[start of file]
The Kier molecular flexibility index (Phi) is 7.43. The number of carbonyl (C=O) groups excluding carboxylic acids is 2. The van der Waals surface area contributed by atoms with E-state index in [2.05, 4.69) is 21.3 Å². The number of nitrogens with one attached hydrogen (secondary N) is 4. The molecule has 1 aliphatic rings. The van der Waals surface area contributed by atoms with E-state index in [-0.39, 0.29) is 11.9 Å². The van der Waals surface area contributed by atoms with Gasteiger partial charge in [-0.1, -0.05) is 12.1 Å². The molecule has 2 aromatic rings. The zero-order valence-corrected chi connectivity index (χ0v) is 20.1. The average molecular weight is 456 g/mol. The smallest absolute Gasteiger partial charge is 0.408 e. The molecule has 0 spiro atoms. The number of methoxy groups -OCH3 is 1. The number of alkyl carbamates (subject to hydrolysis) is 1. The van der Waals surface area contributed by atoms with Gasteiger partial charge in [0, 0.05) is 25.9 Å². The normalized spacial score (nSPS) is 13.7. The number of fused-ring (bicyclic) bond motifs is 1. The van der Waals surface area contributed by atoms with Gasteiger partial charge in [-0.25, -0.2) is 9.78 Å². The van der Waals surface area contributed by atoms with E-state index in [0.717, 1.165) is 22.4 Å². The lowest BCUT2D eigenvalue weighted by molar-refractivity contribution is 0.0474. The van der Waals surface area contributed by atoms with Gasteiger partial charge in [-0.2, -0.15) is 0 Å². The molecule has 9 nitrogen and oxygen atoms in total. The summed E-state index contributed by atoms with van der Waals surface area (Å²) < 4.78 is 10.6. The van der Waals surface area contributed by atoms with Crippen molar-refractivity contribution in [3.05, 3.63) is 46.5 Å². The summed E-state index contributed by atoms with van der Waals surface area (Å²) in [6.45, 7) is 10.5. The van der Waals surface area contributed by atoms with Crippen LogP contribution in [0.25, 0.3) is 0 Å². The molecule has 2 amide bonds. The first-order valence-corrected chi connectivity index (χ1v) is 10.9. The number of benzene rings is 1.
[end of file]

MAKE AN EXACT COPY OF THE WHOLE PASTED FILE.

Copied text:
The Kier molecular flexibility index (Phi) is 7.43. The number of carbonyl (C=O) groups excluding carboxylic acids is 2. The van der Waals surface area contributed by atoms with E-state index in [2.05, 4.69) is 21.3 Å². The number of nitrogens with one attached hydrogen (secondary N) is 4. The molecule has 1 aliphatic rings. The van der Waals surface area contributed by atoms with E-state index in [-0.39, 0.29) is 11.9 Å². The van der Waals surface area contributed by atoms with Gasteiger partial charge in [-0.1, -0.05) is 12.1 Å². The molecule has 2 aromatic rings. The zero-order valence-corrected chi connectivity index (χ0v) is 20.1. The average molecular weight is 456 g/mol. The smallest absolute Gasteiger partial charge is 0.408 e. The molecule has 0 spiro atoms. The number of methoxy groups -OCH3 is 1. The number of alkyl carbamates (subject to hydrolysis) is 1. The van der Waals surface area contributed by atoms with Gasteiger partial charge in [0, 0.05) is 25.9 Å². The normalized spacial score (nSPS) is 13.7. The number of fused-ring (bicyclic) bond motifs is 1. The van der Waals surface area contributed by atoms with Gasteiger partial charge in [-0.25, -0.2) is 9.78 Å². The van der Waals surface area contributed by atoms with E-state index in [0.717, 1.165) is 22.4 Å². The lowest BCUT2D eigenvalue weighted by molar-refractivity contribution is 0.0474. The van der Waals surface area contributed by atoms with Gasteiger partial charge in [-0.2, -0.15) is 0 Å². The molecule has 9 nitrogen and oxygen atoms in total. The summed E-state index contributed by atoms with van der Waals surface area (Å²) < 4.78 is 10.6. The van der Waals surface area contributed by atoms with Crippen molar-refractivity contribution in [3.05, 3.63) is 46.5 Å². The summed E-state index contributed by atoms with van der Waals surface area (Å²) in [6.45, 7) is 10.5. The van der Waals surface area contributed by atoms with Crippen LogP contribution in [0.25, 0.3) is 0 Å². The molecule has 2 amide bonds. The first-order valence-corrected chi connectivity index (χ1v) is 10.9. The number of benzene rings is 1.